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Feb11MonAnd you don’t have to be either. February 11, 2019 by Captain Laura Van Schaick
I cannot boast of knowing more than half a dozen [women], in the whole range of my acquaintance, that are really accomplished,” declares Mr. Darcy to Elizabeth Bennet in Jane Austen’s classic Pride and Prejudice. “A woman must have a thorough knowledge of music, singing, drawing, dancing, all the modern languages, to deserve the word.”
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To which Elizabeth Bennet responds, “I am no longer surprised at your knowing only six accomplished women. I rather wonder now at your knowing any.”
We laugh at the banter between the two characters. Jane Austen fans will know that Elizabeth Bennet wins Mr. Darcy’s affections, despite not measuring up to his standard of accomplishments. Women want to be like Elizabeth, confident in our worth regardless of our abilities.
And yet, so many Christian women believe they need to be accomplished to be of value. Much of this sentiment stems from the overutilization and misunderstanding of Proverbs 31:10-31. A poem most likely written by King Solomon, the passage seems at first glance to be a lengthy list of all of the attributes a woman must possess to be held in high esteem.
Proverbs 31 is arguably one of the most-used passages in women’s ministries today. “Proverbs 31 Ministries” boasts nearly four million likes on Facebook, while bestselling author Donna Partow was able to successfully market Becoming the Woman God Wants Me to Be: A 90-Day Guide to Living the Proverbs 31 Life in 2008, and then rerelease it as an audio book in 2017 due to its continued success.
This oft-quoted passage suggests that a woman of noble character “selects wool and flax and works with eager hands; she gets up while it is still night; she provides food for her family; she considers a field and buys it; she plants a vineyard; she makes coverings for her bed; she speaks with wisdom, and faithful instruction is on her tongue; her children call her blessed; her husband praises her” (see Proverbs 31:10-31).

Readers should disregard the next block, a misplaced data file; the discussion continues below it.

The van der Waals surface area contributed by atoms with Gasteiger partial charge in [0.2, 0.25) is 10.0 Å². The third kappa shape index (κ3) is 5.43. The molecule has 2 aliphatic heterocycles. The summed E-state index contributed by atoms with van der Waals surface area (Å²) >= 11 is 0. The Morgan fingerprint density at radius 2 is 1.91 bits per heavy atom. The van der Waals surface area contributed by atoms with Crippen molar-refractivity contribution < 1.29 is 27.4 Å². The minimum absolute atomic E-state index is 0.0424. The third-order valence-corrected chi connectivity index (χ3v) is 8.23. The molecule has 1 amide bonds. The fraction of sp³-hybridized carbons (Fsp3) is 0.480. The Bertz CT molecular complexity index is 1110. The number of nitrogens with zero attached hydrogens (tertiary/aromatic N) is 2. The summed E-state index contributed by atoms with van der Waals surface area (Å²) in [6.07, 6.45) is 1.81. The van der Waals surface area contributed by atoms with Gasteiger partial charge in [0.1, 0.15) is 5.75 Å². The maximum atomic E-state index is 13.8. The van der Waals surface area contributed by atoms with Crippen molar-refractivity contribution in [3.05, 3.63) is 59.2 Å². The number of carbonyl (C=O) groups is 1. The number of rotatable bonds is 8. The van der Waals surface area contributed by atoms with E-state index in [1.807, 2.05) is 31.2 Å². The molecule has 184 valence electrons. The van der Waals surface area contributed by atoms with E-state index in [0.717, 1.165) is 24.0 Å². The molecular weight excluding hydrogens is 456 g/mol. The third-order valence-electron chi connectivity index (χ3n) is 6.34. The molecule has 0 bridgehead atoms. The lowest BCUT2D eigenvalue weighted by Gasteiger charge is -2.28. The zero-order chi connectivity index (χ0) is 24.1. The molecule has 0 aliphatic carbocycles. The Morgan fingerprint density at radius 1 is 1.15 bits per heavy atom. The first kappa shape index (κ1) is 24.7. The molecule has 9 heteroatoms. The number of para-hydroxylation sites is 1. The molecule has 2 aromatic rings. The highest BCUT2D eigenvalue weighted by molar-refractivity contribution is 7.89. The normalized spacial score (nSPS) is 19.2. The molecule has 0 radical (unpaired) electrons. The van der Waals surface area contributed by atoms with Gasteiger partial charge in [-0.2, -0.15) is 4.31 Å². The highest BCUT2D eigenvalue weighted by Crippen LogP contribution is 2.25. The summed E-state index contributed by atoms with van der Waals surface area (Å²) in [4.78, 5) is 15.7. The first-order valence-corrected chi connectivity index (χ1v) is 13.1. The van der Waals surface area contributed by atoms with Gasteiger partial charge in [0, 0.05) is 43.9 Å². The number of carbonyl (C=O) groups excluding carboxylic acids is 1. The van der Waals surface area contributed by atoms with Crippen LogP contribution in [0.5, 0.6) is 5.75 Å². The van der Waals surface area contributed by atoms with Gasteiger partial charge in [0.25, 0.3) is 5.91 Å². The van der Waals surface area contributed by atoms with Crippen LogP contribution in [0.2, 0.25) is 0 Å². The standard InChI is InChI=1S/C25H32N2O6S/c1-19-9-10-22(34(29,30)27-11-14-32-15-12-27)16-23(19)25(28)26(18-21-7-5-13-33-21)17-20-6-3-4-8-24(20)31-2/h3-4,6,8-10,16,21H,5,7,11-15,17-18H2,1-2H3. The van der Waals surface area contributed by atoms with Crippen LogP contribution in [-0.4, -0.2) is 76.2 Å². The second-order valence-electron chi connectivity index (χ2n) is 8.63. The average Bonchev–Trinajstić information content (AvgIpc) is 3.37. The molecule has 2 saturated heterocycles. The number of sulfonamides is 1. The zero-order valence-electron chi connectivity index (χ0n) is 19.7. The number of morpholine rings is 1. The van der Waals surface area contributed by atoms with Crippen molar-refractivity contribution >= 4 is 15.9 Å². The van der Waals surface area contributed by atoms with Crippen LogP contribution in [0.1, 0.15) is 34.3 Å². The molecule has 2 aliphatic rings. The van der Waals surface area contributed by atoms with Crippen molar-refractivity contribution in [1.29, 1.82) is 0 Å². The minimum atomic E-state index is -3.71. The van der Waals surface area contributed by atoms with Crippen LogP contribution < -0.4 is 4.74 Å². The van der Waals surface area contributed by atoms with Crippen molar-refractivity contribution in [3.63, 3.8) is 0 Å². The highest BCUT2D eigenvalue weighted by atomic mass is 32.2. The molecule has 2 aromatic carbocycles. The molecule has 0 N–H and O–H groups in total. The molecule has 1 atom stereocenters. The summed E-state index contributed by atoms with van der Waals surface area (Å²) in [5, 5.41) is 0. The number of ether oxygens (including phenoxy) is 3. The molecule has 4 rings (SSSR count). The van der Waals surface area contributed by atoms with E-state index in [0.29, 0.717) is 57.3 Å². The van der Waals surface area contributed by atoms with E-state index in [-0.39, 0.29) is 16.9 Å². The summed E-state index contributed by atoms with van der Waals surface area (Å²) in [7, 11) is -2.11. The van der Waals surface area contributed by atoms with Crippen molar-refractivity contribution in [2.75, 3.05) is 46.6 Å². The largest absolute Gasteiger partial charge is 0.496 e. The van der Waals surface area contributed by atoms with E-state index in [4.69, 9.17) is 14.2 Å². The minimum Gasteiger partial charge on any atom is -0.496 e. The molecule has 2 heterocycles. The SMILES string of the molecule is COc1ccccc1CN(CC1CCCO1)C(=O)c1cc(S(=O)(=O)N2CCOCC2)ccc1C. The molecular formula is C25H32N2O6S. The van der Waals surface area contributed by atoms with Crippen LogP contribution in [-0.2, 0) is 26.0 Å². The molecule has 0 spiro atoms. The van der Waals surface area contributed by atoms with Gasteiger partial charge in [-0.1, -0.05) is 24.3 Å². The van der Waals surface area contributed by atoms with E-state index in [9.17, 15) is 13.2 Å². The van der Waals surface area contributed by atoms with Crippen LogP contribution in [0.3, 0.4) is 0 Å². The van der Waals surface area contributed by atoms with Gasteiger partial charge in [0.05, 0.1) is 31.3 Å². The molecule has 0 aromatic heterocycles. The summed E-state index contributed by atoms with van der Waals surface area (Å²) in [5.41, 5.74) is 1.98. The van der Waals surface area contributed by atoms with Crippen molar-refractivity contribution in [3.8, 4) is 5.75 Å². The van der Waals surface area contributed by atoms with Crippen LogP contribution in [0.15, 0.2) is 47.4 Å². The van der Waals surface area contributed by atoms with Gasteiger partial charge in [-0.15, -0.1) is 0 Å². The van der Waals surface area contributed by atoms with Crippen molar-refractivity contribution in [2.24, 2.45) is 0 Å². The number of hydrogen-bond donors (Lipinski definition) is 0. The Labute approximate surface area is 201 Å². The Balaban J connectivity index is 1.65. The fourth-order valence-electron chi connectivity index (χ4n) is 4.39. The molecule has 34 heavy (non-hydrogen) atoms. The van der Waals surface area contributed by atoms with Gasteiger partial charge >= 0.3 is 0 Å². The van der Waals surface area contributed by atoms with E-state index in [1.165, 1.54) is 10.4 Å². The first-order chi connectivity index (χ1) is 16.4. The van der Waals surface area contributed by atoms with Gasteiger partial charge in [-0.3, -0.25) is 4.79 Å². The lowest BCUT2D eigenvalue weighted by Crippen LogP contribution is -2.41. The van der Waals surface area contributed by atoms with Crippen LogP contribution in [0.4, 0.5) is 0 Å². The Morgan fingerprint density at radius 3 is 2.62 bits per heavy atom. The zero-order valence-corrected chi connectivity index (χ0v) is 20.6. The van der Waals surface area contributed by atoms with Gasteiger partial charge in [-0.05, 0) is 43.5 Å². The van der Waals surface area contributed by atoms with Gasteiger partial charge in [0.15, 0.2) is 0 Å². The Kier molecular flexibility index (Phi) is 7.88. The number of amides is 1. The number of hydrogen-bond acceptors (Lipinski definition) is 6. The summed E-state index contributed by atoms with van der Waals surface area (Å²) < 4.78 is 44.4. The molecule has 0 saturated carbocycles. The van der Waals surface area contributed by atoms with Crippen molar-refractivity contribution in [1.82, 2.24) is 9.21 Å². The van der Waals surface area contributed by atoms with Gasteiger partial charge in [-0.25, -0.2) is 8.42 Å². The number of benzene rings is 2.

I am not a Proverbs 31 woman.
At least, not in the way the western church seems to utilize it—as a job description for all women.
When it comes to sewing, I have two left hands. Of those two hands, not one has a green thumb. I’m average, at best, in the kitchen, and I order take-out more nights than I care to admit. There are moments when bitterness is on my tongue, not wisdom. And while I love my family dearly, there are definitely days when my children are less than co-operative, and keeping romance alive in my marriage is hard work. I am no domestic superhero. Does this mean that I do not measure up in the eyes of God?
If I were to only focus on the western view of Proverbs 31 for the measure of my worth, I would always feel inadequate and unloved. Thankfully, there is more written in the Bible on a woman’s worth than this one chapter.
Jesus met with many women during his time of earthly ministry, and not many of them would fit the description in Proverbs 31. He addressed a Samaritan woman at the well (see John 4), showed compassion to an adulterous woman (see John 8), healed a hemorrhaging woman (see Matthew 9) and acknowledged a widow (see Mark 12). He praised Mary not for tending to her household duties, but rather for sitting at his feet listening to what he said (see Luke 10). Jesus did not seek out accomplished women. Rather, he met with women who were tired, weary, defeated and broken. He acknowledged them as worthy. He cared for them. He loved them.
Jesus’ actions are in keeping with the original intention of Proverbs 31. In the male-centred society of the ancient Jewish people, this passage would have come as a breath of fresh air, highlighting the importance of women in society. Rather than suggesting women must aspire to this unattainable standard, its intention was to celebrate women of virtue, not simply women of talent. By loving women the way he did, Jesus spoke volumes about the importance of all women in God’s kingdom.
Sisters, we do not need to be Proverbs 31 women to be loved by Jesus. He did not come to meet only with those of us who are accomplished, those of us who are perfect. If you are feeling worthless, or inadequate as a wife or a mother, remember this. Jesus loves and celebrates you.
Captain Laura Van Schaick is the corps officer at The Salvation Army, A Community Church in Prince Albert, Sask.